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Old 11th April 2009, 02:21 PM   #1
bigwill is offline bigwill  United Kingdom
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Question Virtual chokes

Does any know of any good and simple schematics to simulate a choke for an anode load? I guess it needs to present a low impedance at DC and "infinite" impedance at AC, with the DC voltage set to about half the rail voltage to give some space to "swing"

I have some IRF820 mosfets and various bits which might work for this but I am open to circuits using other devices

Any help would be appreciated!
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Old 11th April 2009, 02:37 PM   #2
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Well, the simple answer is, I think, to do a search for DN2540 in this forum. Also try to include cascode in your search: it is a very simple circuit that consists of two DN2540's, three resistors and some wire + solder. The same circuit can be made with the 10M45S or 10M90S...
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Old 11th April 2009, 02:42 PM   #3
bigwill is offline bigwill  United Kingdom
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Quote:
Originally posted by ErikdeBest
Well, the simple answer is, I think, to do a search for DN2540 in this forum. Also try to include cascode in your search: it is a very simple circuit that consists of two DN2540's, three resistors and some wire + solder. The same circuit can be made with the 10M45S or 10M90S...

Thanks for the reply Though not quite what I'm looking for. What I was looking for specifically is not quite the same as a CCS. It's similar, but it gets its "programmed current" from the load, much like a choke. I want to be able to use a cathode CCS to set and adjust the current. If you adjust the current with an anode CCS with a fixed cathode resistor / diode string, the anode voltage changes until you readjust the cathode load.

I'd like it so both can be set independently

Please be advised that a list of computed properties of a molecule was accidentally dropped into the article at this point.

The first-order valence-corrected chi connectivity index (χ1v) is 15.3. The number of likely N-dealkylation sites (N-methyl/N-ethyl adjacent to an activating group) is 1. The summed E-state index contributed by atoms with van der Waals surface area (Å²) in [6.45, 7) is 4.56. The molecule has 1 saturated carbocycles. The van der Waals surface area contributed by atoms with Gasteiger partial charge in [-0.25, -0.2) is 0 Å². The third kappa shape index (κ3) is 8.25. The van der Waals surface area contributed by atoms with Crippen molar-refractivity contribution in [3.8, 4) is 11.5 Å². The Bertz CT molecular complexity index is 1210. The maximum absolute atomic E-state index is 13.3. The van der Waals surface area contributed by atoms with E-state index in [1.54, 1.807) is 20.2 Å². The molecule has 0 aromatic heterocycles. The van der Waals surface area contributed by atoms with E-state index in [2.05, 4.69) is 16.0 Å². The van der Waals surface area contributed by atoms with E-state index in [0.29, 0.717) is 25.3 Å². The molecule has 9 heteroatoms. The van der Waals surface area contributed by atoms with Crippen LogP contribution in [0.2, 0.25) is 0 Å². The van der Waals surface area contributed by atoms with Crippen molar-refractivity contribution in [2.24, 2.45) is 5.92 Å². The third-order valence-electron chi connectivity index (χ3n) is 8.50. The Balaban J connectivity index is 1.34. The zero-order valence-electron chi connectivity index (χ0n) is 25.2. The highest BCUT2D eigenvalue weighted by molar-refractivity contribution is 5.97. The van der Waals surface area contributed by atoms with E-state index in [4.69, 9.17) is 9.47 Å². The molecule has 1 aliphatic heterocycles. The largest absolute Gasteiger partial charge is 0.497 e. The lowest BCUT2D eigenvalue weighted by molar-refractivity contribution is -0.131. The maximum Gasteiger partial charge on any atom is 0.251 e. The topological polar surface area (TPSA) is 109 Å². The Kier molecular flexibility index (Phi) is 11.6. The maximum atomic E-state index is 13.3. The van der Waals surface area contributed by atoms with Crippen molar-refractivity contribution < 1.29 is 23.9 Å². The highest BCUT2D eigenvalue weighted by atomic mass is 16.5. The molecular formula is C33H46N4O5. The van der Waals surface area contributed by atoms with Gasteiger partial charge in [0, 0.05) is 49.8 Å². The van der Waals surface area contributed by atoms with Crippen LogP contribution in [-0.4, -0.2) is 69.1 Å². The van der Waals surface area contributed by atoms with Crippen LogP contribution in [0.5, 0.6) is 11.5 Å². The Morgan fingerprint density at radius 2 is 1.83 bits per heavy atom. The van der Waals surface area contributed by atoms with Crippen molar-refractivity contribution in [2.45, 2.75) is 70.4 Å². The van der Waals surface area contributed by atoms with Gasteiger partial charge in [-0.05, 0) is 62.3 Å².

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Old 11th April 2009, 02:49 PM   #4
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Oh well

So you want a gyrator! Wavebourn has demonstrated a working schematic. A recent thread discussing it is here

Anti-Triode SEPP, how to do best?

post 9 shows the gyrator, and afterwards there is lot of ideas exchange about it!

Erik
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Old 11th April 2009, 03:42 PM   #5
bigwill is offline bigwill  United Kingdom
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Quote:
Originally posted by ErikdeBest
Oh well

So you want a gyrator! Wavebourn has demonstrated a working schematic. A recent thread discussing it is here

Anti-Triode SEPP, how to do best?

post 9 shows the gyrator, and afterwards there is lot of ideas exchange about it!

Erik

Hmm, I've had a look at this, but I can't seem to figure out how it works!

Edit: Ok, I get it, but doesn't the signal just pass straight through the "feedback" resistors, so that the dynamic resistance is basically the value of the resistor instead of something very high?
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Old 11th April 2009, 04:27 PM   #6
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Look at the transistor closest to the rail. It forms a current source at AC, with the reference voltage being a divided-down version of the difference between rail and plate. At AC, that's a constant voltage because of the bypass cap. At DC, that voltage varies so the transistor's drain current varies to compensate.

Low impedance at DC, high impedance at AC, with the turnover frequency being the time constant formed by the bypass cap. The result is something that looks like an inductor.
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